Study determines plants could absorb hormones before they hit water supply | Ohio Sea Grant

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Study determines plants could absorb hormones before they hit water supply

12:00 pm, Wed December 16, 2009 –

Hormones in our water supply are altering the gender of some male fish, causing wide concern about the broader impacts of such contamination. Ohio Sea Grant researcher Dr. Yo Chin, Professor of Geology at Ohio State University, and his graduate student Marcy Card believe that certain plants may be able to absorb hormones directly from the soil and break them down before they reach rivers and lakes.

Chin and Card are looking specifically a form of estrogen called estradiol and a chemical called zeranol that mimics the behavior of estrogen in our bodies. It’s often administered to livestock to induce them to grow. Early data look promising.

"Preliminary data show that a small group of poplar trees reduce the concentration of zeranol by 80% in just four days," Card explains. "That’s in a hydroponics system with no soil. It will be different when some of the compound absorbs into soil, but the poplars are turning out to be really efficient at picking up the zeranol."

In addition to poplar trees, Chin and Card are planning to look at corn, switch grass, and a yet-to-be-determined aquatic plant. "We’d like to see the chemicals progress from a crop plant into a riparian zone-the interface between land and a stream-and into an aquatic system," Card says.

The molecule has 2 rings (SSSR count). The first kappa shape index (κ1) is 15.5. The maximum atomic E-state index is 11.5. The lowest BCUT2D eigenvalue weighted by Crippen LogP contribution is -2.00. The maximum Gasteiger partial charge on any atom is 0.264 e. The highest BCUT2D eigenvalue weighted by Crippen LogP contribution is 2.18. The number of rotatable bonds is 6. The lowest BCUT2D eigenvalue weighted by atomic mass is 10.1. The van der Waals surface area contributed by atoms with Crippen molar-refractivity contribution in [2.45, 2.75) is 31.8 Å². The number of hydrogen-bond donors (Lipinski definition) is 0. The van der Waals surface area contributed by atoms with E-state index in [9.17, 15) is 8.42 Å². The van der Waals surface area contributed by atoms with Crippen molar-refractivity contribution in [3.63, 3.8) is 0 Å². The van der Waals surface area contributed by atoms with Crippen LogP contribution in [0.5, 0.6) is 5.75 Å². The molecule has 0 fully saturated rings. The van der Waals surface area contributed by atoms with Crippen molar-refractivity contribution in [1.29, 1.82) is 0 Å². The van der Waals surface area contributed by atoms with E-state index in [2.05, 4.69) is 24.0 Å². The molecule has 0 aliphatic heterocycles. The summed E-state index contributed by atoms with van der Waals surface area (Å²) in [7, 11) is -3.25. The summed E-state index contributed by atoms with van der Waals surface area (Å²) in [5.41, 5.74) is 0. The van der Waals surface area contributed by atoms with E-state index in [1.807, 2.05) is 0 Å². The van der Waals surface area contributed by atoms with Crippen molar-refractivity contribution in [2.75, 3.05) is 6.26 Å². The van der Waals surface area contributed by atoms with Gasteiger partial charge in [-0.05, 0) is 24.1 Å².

To read more about this Ohio Sea Grant-funded research, visit

ARTICLE TITLE: Study determines plants could absorb hormones before they hit water supply PUBLISHED: 12:00 pm, Wed December 16, 2009 | MODIFIED: 1:12 pm, Tue April 28, 2015
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Stacy Brannan-Smith
Authored By: Stacy Brannan-Smith
Communications Specialist, Disability Rights Ohio

Stacy Brannan-Smith has worked in the communications field for more than a dozen years and was Associate Editor at Ohio Sea Grant from 2008 to 2010. She currently serves as Communications Specialist at Disability Rights Ohio, the federally designated protection and advocacy agency for people with disabilities in Ohio, where she oversees the organization’s media relations, social media, website, branding and general communications efforts. She lives in Worthington with her husband, Adam, and her son, Henson.